The following is an excerpt from my interview with award-winning author and essayist Pankaj Mishra on his new book From the Ruins of Empire: The Revolt Against the West and the Remaking of Asia. The interview was published at Al Jazeera.
Belen Fernandez: You explain at the start of From the Ruins of Empire:
The form of this book – part historical essay and part intellectual biography – is primarily motivated by the conviction that the lines of history converge in individual lives, even though the latter have their own shape and momentum. The early men of modern Asia it describes travelled and wrote prolifically, restlessly assessing their own and other societies, pondering the corruption of power, the decay of community, the loss of political legitimacy and the temptations of the West. Their passionate enquiries appear in retrospect as a single thread, weaving seemingly disparate events and regions into a single web of meaning.”
You’ve discussed your own intellectual formation and travels in previous writings, such as your book Temptations of the West: How to Be Modern in India, Pakistan, Tibet, and Beyond. What convergence of events and experiences compelled you to embark on From the Ruins of Empire?
Pankaj Mishra: Many things over the last decade. I’ll speak only about two here. The first was surely my visit to the Muslim-majority valley of Kashmir in 2000, where I witnessed a military occupation by a nation-state, India, that claimed the moral prestige of secularism but was actually oppressively Hindu majoritarian in all significant ways – that’s how it was perceived by Kashmiris who had long belonged to a cosmopolitan and syncretic culture.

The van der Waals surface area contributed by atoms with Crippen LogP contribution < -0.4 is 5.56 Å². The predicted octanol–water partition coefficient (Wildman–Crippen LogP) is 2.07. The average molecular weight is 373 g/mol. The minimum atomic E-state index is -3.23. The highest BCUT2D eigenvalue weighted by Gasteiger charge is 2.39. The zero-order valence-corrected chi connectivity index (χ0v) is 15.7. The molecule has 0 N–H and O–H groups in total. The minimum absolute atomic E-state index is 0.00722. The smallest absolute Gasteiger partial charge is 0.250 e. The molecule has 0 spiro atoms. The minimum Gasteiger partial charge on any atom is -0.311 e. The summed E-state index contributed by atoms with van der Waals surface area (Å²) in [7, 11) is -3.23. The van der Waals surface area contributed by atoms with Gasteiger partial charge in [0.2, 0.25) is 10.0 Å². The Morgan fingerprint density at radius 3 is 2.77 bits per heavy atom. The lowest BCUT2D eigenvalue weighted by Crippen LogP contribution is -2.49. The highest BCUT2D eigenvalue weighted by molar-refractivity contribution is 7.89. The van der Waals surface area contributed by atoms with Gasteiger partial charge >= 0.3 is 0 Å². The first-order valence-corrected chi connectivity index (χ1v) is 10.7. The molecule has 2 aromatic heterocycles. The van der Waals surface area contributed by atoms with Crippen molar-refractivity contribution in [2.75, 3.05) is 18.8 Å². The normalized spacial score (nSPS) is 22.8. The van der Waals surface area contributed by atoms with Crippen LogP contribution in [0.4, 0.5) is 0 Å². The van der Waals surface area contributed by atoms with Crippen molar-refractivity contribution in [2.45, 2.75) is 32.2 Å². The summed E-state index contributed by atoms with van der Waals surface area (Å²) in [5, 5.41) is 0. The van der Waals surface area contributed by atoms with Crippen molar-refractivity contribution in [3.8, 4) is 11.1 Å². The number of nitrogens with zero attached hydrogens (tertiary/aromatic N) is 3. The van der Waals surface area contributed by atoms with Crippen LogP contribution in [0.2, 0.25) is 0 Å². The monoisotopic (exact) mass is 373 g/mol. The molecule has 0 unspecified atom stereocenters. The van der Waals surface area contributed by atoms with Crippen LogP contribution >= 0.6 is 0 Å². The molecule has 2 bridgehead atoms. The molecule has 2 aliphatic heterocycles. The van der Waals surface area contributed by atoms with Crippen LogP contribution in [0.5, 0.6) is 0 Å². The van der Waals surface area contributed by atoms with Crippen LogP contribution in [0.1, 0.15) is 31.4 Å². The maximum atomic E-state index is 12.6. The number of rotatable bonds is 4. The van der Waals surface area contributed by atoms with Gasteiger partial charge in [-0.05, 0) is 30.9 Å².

That’s when I began to wonder why many Asian nation-states had turned out to be often more violent than the European empires in Asia they had replaced. And that was when I began to wonder – and this is a major theme in the book – if the political and economic models Asians had adopted from the West in their struggle for self-determination and dignity were disastrously unsuitable.
I realised too that the post-colonial version of history I had grown up with – one that celebrated the nation-state’s emergence from foreign rule – was deeply defective and left out a lot of things.
The other thing that influenced me was the post-9/11 political climate in the West. How such a wide range of politicians, policymakers, journalists and columnists could re-embrace the delusions of empire – those you thought had been effectively shattered by decolonisation 50-60 years ago; how they could bring themselves to believe that the Afghans and the Iraqis were just longing to suck on the big sticks proffered to them by American soldiers, as [decorated New York Times foreign affairs columnist] Thomas Friedman inimitably recommended…